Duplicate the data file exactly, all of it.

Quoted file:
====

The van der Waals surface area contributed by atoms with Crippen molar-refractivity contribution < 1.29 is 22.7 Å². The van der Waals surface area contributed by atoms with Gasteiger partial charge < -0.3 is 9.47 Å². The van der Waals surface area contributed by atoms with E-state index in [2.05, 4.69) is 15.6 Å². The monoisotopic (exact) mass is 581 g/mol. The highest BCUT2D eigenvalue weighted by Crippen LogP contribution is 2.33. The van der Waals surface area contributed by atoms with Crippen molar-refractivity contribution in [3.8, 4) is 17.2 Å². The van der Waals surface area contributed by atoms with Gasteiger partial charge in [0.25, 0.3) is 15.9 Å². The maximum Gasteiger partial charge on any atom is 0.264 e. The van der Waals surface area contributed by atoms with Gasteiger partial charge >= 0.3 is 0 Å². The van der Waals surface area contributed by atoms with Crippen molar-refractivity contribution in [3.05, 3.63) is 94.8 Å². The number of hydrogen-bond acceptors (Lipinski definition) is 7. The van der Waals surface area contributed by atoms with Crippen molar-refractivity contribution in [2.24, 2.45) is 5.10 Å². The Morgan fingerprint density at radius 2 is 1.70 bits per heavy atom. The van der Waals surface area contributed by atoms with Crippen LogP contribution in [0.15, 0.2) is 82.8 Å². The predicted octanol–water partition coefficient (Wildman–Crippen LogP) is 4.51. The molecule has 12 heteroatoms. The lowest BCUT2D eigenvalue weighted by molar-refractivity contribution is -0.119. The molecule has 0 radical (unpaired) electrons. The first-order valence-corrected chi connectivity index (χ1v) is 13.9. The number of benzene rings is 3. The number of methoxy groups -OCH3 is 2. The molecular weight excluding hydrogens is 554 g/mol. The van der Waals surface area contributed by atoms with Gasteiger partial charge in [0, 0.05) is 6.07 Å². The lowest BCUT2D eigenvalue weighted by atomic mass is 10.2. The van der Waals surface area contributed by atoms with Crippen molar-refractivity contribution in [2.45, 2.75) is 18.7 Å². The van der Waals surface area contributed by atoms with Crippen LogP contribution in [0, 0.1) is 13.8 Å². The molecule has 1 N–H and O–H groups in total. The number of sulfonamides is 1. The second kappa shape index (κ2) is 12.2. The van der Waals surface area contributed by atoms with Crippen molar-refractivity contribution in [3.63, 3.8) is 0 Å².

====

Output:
The van der Waals surface area contributed by atoms with Crippen molar-refractivity contribution < 1.29 is 22.7 Å². The van der Waals surface area contributed by atoms with Gasteiger partial charge < -0.3 is 9.47 Å². The van der Waals surface area contributed by atoms with E-state index in [2.05, 4.69) is 15.6 Å². The monoisotopic (exact) mass is 581 g/mol. The highest BCUT2D eigenvalue weighted by Crippen LogP contribution is 2.33. The van der Waals surface area contributed by atoms with Crippen molar-refractivity contribution in [3.8, 4) is 17.2 Å². The van der Waals surface area contributed by atoms with Gasteiger partial charge in [0.25, 0.3) is 15.9 Å². The maximum Gasteiger partial charge on any atom is 0.264 e. The van der Waals surface area contributed by atoms with Gasteiger partial charge >= 0.3 is 0 Å². The van der Waals surface area contributed by atoms with Crippen molar-refractivity contribution in [3.05, 3.63) is 94.8 Å². The number of hydrogen-bond acceptors (Lipinski definition) is 7. The van der Waals surface area contributed by atoms with Crippen molar-refractivity contribution in [2.24, 2.45) is 5.10 Å². The Morgan fingerprint density at radius 2 is 1.70 bits per heavy atom. The van der Waals surface area contributed by atoms with Crippen LogP contribution in [0.15, 0.2) is 82.8 Å². The predicted octanol–water partition coefficient (Wildman–Crippen LogP) is 4.51. The molecule has 12 heteroatoms. The lowest BCUT2D eigenvalue weighted by molar-refractivity contribution is -0.119. The molecule has 0 radical (unpaired) electrons. The first-order valence-corrected chi connectivity index (χ1v) is 13.9. The number of benzene rings is 3. The number of methoxy groups -OCH3 is 2. The molecular weight excluding hydrogens is 554 g/mol. The van der Waals surface area contributed by atoms with Gasteiger partial charge in [0, 0.05) is 6.07 Å². The lowest BCUT2D eigenvalue weighted by atomic mass is 10.2. The van der Waals surface area contributed by atoms with Crippen molar-refractivity contribution in [2.45, 2.75) is 18.7 Å². The van der Waals surface area contributed by atoms with Crippen LogP contribution in [0, 0.1) is 13.8 Å². The molecule has 1 N–H and O–H groups in total. The number of sulfonamides is 1. The second kappa shape index (κ2) is 12.2. The van der Waals surface area contributed by atoms with Crippen molar-refractivity contribution in [3.63, 3.8) is 0 Å².